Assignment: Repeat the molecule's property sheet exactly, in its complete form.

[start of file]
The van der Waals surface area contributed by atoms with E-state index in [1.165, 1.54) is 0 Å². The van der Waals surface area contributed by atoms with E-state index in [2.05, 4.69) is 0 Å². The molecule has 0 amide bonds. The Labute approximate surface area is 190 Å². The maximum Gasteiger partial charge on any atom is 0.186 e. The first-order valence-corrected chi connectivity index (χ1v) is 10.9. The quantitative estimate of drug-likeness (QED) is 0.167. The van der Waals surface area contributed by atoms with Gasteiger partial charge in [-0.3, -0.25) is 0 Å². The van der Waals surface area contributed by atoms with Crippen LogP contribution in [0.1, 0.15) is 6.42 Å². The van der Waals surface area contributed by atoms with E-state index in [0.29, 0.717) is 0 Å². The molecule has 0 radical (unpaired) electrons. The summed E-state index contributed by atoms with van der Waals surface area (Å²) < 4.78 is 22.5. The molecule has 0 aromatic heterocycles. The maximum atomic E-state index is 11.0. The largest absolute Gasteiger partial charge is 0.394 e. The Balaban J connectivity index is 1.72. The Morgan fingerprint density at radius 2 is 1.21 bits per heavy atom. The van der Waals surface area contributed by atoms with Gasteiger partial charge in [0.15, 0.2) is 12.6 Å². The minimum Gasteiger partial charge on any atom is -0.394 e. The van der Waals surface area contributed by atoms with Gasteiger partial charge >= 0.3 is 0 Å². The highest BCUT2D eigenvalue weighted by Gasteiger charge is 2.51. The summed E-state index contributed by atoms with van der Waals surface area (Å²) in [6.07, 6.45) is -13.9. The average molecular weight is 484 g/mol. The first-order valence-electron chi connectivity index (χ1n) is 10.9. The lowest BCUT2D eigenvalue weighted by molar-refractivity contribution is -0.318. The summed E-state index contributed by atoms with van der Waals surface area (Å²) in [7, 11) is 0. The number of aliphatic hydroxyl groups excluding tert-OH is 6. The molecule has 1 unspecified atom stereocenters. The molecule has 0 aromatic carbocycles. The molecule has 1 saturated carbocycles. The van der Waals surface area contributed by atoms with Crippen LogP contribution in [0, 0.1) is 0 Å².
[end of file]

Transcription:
The van der Waals surface area contributed by atoms with E-state index in [1.165, 1.54) is 0 Å². The van der Waals surface area contributed by atoms with E-state index in [2.05, 4.69) is 0 Å². The molecule has 0 amide bonds. The Labute approximate surface area is 190 Å². The maximum Gasteiger partial charge on any atom is 0.186 e. The first-order valence-corrected chi connectivity index (χ1v) is 10.9. The quantitative estimate of drug-likeness (QED) is 0.167. The van der Waals surface area contributed by atoms with Gasteiger partial charge in [-0.3, -0.25) is 0 Å². The van der Waals surface area contributed by atoms with Crippen LogP contribution in [0.1, 0.15) is 6.42 Å². The van der Waals surface area contributed by atoms with E-state index in [0.29, 0.717) is 0 Å². The molecule has 0 radical (unpaired) electrons. The summed E-state index contributed by atoms with van der Waals surface area (Å²) < 4.78 is 22.5. The molecule has 0 aromatic heterocycles. The maximum atomic E-state index is 11.0. The largest absolute Gasteiger partial charge is 0.394 e. The Balaban J connectivity index is 1.72. The Morgan fingerprint density at radius 2 is 1.21 bits per heavy atom. The van der Waals surface area contributed by atoms with Gasteiger partial charge in [0.15, 0.2) is 12.6 Å². The minimum Gasteiger partial charge on any atom is -0.394 e. The van der Waals surface area contributed by atoms with Gasteiger partial charge >= 0.3 is 0 Å². The highest BCUT2D eigenvalue weighted by Gasteiger charge is 2.51. The summed E-state index contributed by atoms with van der Waals surface area (Å²) in [6.07, 6.45) is -13.9. The average molecular weight is 484 g/mol. The first-order valence-electron chi connectivity index (χ1n) is 10.9. The lowest BCUT2D eigenvalue weighted by molar-refractivity contribution is -0.318. The summed E-state index contributed by atoms with van der Waals surface area (Å²) in [7, 11) is 0. The number of aliphatic hydroxyl groups excluding tert-OH is 6. The molecule has 1 unspecified atom stereocenters. The molecule has 0 aromatic carbocycles. The molecule has 1 saturated carbocycles. The van der Waals surface area contributed by atoms with Crippen LogP contribution in [0, 0.1) is 0 Å².